Mayo accuses Cousins of ‘mental issues’ after below-the-belt shot
By Ben Golliver
You rarely hear one NBA player speak this negatively and directly about a colleague.
NBA.com reports that Mavericks guard O.J. Mayo accused Kings center DeMarcus Cousins of having “mental issues” after an on-court incident during Dallas’ 119-96 victory against Sacramento on Monday night.
Mayo aired his frustrations with Cousins after Cousins shoved Mayo and then punched him below the belt while the two were jockeying for position on a Kings possession.
“That guy has mental issues, man,” Mayo said. “He’s a talented player, but he has the opportunity to be the face of that franchise, but I don’t think he wants it.
“He’s immature, man. Big maturity problem,” Mayo continued. “Hopefully he’ll grow up out of it and become great. He definitely has the talent to.”
Cousins, for his part, reportedly said that the groin punch was “unintentional.”
Given Cousins’ recent history, there’s little question the shot will come under review by the NBA league office and Cousins could face a fine and/or suspension for the elbow.
Controversies, both real and puffed up, tend to follow Cousins everywhere he goes. The NBA recently suspended him for two games after he argued with Spurs broadcaster Sean Elliott in a “hostile manner” after Elliott called him out for talking trash to future Hall of Famer Tim Duncan. Cousins also recently claimed that an NBA referee cursed at him during an on-court exchange.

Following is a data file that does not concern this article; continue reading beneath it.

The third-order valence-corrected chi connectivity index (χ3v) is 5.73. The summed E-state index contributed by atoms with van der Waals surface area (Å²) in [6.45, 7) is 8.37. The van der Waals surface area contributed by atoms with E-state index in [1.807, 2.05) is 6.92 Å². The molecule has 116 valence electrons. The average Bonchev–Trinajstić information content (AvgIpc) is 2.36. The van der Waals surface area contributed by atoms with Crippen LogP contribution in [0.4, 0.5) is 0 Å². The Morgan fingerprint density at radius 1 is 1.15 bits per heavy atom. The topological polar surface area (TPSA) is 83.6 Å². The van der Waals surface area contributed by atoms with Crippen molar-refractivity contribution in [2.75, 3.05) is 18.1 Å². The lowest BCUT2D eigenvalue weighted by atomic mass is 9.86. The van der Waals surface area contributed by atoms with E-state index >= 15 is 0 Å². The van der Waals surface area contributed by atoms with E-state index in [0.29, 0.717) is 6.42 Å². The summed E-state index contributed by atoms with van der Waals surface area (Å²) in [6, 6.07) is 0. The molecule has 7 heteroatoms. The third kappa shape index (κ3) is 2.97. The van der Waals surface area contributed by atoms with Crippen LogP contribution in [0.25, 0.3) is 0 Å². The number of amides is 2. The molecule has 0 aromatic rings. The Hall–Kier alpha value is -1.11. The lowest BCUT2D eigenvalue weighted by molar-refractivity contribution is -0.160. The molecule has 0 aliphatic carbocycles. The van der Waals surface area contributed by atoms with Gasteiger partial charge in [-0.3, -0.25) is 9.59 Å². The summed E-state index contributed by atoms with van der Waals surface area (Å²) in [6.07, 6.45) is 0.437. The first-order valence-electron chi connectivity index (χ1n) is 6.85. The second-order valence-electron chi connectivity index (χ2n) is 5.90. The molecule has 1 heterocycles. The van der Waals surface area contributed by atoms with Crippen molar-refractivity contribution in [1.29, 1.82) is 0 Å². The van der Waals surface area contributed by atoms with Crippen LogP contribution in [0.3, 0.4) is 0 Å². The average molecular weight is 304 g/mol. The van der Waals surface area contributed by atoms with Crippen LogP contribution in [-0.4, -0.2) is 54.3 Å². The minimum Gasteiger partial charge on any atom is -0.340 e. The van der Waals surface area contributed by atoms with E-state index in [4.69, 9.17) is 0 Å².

Cousins, the No. 5 pick in the 2010 draft, has dealt with questions about his emotions and attitude since high school. A talented low-post scorer and rebounder, Cousins is averaging 17.2 points and 9.9 rebounds this season.
Cousins has had his share of minor incidents during his three seasons in Sacramento. He was benched for flashing a “choking” sign to an opponent; thrown off the team plane after a dispute with a teammate; fined by the organization for undisclosed reasons; and argued with former coach Paul Westphal, including rumors of a possible trade request. Over the summer, Cousins participated in USA Basketball’s Select training program, with chairman Jerry Colangelo telling reporters in July that Cousins “has some growing up to do” and that he “needs to mature as a person.” USA Today reported that Cousins was surprised by that characterization, calling it “messed up.”
Through it all, Cousins has stuck to his story that he’s an emotional player who is misunderstood and who has been unfairly targeted by the league. The Kings have seemingly tried every angle to achieve better behavior and conduct. Perhaps Mayo’s direct assessment will get through to Cousins. Perhaps not.